Why Cassette Labels Are More Important Than Many Can Understand
As part of our 9th Anniversary, we asked our regular contributors to share their favorite Hypebot posts. This one comes from Hypebot Senior Contributor Clyde Smith.
Though numerous individuals have directly scoffed at the idea that cassette labels are anything other than an obscure novelty, a closer look reveals a mostly underground world of experimental music that is gradually moving towards releases that are more accessible to the mainstream.
That doesn’t mean we’re about to see an outbreak of experimental music in arenas and on the charts but what is becoming clear is that something important to music is happening and the business infrastructure is gradually emerging to support those who want to become more visible.
Recognizing That Cassette Labels Are Not Just A Novelty
My interest in cassettes as a music format was initially somewhat of a novelty and a way of taking the gradual mainstreaming of vinyl and contrasting that process with something that seemed more out in left field. But the more I find out, the more I realize that many cassette labels are connected to an aesthetic underground developed, in part, by musicians involved with drone, noise and related experimental music.
Cassettes from these labels are far less likely to sell via outlets that would be recorded by SoundScan and unlikely to be of interest to many of those who are more focused on such genres as hip hop and EDM that have already moved from the underground to the mainstream. Yet some cassette releases are crossing over into dance music and that’s one area where related artists are beginning to gradually reach a larger audience via the web and live shows.
Cassette Labels: Hiding in Plain Sight
I was recently turned down for an interview by a guy who runs a cassette and vinyl label where I live in Asheville, NC. He doesn’t seem to want or feel he needs coverage in a music industry blog. And he’s right. He doesn’t. Hypebot and most other music industry outlets have very little to do with his world.
But he and the artists on his label are networked nationally if not internationally via the web and a shared interest in experimental genres including drone and noise. So it’s not that surprising that I’m not the only writer starting to dig deeper into the world of cassette labels nor is it surprising that I’m finding such writers via linkmaster Adrian Fusiarski.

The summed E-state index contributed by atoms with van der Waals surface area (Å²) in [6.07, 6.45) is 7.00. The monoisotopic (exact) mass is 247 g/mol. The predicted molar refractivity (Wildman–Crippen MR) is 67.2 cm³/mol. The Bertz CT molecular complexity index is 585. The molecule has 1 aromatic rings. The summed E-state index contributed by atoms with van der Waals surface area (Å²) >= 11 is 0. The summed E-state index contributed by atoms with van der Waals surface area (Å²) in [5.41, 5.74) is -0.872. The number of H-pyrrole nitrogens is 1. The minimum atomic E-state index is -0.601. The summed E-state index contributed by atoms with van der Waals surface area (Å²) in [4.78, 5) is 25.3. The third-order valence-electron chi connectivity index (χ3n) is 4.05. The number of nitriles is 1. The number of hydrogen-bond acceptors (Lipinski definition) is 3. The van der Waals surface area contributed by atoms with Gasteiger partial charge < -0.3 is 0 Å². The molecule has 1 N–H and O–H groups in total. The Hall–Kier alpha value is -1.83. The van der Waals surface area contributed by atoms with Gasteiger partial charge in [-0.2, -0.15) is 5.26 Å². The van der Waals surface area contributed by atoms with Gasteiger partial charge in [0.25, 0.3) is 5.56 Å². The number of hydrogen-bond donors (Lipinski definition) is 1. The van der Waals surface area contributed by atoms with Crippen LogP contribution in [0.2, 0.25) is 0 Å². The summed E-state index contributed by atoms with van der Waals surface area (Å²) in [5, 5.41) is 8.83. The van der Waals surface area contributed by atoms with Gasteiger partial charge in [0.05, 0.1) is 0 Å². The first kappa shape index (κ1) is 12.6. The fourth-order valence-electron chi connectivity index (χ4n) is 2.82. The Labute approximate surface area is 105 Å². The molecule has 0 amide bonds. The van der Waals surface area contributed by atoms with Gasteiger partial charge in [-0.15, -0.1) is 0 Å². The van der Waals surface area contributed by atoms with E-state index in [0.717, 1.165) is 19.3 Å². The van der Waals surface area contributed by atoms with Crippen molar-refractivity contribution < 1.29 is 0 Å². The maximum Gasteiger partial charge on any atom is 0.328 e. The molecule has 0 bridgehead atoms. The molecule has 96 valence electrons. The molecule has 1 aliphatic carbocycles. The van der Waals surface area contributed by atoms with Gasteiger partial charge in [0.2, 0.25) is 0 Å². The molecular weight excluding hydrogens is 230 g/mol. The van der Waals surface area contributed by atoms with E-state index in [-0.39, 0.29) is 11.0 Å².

Cassette Releases Moving Slowly Towards the Mainstream
Scott Wilson, writing for Juno Plus, has been digging into the scene and is finding that cassette releases are moving out of underground styles:
“I’m acutely aware that there has been a thriving underground network of artists and labels disseminating their material through tapes for some time, particularly in the synth and drone scenes. But over the past few months I’ve found tape releases increasingly crossing over into my current musical interests, turning them from things I read about to things I want to buy.”
“Of course the same tired arguments will be dragged out when discussing limited tape releases – the difficulty of playing them, the supposed elitism – but the fact is that more effort goes into the average tape release than the average download-only collection of half-baked remixes, and if you’re willing to put the effort in, you will undoubtedly be rewarded. Besides, if you really wanted to be frustratingly elitist, you’d start a Mini Disc or Betamax label.”
He goes on to describe what he considers some of the more important cassette labels including a reference to Oli Warwick’s recent interview with Stephen Bishop who runs Opal Tapes out of Redcar, England.
Cassette Labels Are Much More Than a Vehicle for Nostalgia
The interview with Stephen Bishop is a fascinating read that looks at what he’s accomplished focusing on cassette releases of music that’s also made available online (note: Opal Tapes also release vinyl). He’s building a small one-man operation that sustains him financially by focusing on releases that he believes will sell even if in relatively small numbers. He’s in the thick of the slow movement from the underground to the mainstream. And the success of his label is now opening up DJ opportunities that are anything but push play.
If you’re familiar with such cassette releases as that of Dinosaur Jr. it’s understandable to mistake what’s happening as a form of nostalgia combined with a novelty offering for superfans. But the majority of cassette releases that comprise the output of cassette labels doesn’t fit that mold. Their music seems less about referencing the past and more about exploring what they want to hear now with an acute awareness of what has come before.
What Those Who Scoff Are Missing